Quote of the Week: Theory
"Conventional English literary criticism has tended to divide into two camps over structuralism. On the one hand there are those who see in it the end of civilization as we have known it. On the other hand, there are those erstwhile or essentially conventional critics who have scrambled with varying degrees of dignity on a bandwagon which in Paris at least has been disappearing down the road for some time. The fact that structuralism was effectively over as an intellectual movement in Europe some years ago has not seemed to deter them: a decade or so is perhaps the customary time-lapse for ideas in transit across the Channel. These critics operate, one might say, rather like intellectual immigration officers: their job is to stand at Dover as the new-fangled ideas are unloaded from Paris, examine the bits and pieces which seem more or less reconcilable with traditional critical techniques, wave these goods genially on and keep out of the country the rather more explosive forms of equipment (Marxism, feminism, Freudianism) which have arrived with them. Anything unlikely to prove distasteful in the middle-class suburbs is supplied with a work permit; less well-heeled ideas are packed back on the next boat."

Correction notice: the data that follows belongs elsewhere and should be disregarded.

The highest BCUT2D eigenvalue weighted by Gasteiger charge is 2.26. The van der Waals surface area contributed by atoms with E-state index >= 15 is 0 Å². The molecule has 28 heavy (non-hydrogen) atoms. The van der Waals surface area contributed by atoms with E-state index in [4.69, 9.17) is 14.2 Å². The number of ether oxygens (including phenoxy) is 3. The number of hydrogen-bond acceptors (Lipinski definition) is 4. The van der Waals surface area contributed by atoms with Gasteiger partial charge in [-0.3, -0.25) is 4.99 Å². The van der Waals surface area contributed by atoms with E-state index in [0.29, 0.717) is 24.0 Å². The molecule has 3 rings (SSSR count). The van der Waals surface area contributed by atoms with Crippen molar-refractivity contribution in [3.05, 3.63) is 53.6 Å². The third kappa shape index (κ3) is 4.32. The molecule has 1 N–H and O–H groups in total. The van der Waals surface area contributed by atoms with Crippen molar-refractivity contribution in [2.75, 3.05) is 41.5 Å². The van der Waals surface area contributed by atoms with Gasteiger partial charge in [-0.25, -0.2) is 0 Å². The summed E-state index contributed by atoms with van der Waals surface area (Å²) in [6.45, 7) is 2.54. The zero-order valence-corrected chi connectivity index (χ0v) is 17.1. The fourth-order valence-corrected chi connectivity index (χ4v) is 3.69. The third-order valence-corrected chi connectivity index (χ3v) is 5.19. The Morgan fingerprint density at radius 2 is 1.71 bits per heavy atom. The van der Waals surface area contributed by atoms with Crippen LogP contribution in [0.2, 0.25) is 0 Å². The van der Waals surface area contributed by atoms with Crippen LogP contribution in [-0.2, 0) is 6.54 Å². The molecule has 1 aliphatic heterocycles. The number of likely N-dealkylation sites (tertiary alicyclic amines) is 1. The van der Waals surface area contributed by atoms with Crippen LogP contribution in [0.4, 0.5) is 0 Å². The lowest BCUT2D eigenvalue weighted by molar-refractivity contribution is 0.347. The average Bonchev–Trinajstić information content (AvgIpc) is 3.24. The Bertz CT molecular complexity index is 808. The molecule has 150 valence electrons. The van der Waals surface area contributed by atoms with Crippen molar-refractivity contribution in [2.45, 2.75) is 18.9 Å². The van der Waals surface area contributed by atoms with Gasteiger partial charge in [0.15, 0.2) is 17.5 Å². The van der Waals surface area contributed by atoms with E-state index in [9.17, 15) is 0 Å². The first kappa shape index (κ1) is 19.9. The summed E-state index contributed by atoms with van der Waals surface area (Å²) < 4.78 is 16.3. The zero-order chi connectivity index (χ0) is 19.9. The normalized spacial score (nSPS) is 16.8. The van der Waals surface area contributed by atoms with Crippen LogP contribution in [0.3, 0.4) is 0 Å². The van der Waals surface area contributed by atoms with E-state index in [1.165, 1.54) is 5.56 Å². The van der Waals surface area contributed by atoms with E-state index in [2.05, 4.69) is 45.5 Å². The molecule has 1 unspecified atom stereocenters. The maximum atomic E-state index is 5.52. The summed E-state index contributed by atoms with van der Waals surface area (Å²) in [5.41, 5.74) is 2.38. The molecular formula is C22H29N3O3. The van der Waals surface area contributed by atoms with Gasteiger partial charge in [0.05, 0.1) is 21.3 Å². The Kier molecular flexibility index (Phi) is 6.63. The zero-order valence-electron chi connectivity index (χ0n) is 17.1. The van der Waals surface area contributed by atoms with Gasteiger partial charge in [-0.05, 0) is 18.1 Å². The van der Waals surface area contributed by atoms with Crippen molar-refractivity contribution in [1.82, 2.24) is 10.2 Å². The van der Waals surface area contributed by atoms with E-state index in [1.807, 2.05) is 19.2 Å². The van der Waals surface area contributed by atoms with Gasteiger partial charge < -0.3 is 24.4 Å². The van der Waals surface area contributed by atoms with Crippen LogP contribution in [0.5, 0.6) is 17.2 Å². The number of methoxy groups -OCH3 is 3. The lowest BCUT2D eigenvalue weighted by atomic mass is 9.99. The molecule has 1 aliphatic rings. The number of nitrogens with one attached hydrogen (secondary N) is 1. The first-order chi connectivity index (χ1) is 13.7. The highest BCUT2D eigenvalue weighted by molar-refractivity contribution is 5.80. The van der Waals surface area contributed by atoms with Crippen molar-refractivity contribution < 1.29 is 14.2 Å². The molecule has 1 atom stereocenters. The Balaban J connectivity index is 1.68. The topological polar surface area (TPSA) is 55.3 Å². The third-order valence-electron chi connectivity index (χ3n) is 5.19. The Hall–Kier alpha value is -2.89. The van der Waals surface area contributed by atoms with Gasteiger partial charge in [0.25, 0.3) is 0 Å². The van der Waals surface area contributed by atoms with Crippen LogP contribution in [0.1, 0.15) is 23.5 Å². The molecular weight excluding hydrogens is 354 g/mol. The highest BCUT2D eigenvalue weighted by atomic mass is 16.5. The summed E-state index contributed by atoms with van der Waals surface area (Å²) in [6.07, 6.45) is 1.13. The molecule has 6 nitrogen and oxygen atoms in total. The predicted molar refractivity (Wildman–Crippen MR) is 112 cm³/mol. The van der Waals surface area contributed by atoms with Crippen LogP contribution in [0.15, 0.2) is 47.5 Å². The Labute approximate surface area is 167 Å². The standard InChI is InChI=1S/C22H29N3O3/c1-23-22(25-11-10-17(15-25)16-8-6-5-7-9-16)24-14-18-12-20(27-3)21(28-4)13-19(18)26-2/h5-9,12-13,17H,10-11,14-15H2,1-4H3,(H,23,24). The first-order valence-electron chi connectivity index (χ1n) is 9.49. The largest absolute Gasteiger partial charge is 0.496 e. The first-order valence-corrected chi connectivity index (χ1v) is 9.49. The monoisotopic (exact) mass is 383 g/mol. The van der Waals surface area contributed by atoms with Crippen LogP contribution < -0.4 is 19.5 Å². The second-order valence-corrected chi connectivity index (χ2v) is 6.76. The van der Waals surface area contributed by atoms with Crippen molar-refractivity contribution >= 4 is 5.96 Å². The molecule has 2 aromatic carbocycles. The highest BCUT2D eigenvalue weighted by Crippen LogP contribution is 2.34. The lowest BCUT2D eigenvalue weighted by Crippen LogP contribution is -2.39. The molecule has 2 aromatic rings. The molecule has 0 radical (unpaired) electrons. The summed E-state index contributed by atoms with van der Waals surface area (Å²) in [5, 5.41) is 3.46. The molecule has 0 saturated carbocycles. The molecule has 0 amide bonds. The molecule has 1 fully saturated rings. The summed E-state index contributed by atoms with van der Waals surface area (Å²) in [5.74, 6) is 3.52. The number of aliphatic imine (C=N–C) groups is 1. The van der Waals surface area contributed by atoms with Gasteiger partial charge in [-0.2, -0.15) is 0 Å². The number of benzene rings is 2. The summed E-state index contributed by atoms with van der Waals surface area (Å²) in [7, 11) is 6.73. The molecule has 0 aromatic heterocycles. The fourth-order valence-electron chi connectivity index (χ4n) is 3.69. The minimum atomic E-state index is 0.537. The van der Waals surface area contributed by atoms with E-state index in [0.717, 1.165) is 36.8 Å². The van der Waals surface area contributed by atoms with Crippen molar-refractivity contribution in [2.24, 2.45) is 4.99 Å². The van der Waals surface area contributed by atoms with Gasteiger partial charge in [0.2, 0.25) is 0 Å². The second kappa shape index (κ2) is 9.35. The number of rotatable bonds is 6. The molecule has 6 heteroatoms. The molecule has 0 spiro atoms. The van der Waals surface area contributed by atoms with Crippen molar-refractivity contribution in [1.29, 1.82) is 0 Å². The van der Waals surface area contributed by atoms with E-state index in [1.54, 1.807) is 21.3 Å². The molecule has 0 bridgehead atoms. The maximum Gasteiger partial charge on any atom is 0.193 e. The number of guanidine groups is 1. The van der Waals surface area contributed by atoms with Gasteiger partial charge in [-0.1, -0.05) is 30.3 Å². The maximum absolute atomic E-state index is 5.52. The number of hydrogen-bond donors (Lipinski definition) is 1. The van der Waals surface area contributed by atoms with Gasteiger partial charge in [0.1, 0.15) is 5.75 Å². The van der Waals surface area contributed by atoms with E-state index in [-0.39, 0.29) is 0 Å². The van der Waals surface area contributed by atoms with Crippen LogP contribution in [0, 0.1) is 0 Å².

- Terry Eagleton, Literary Theory: An Introduction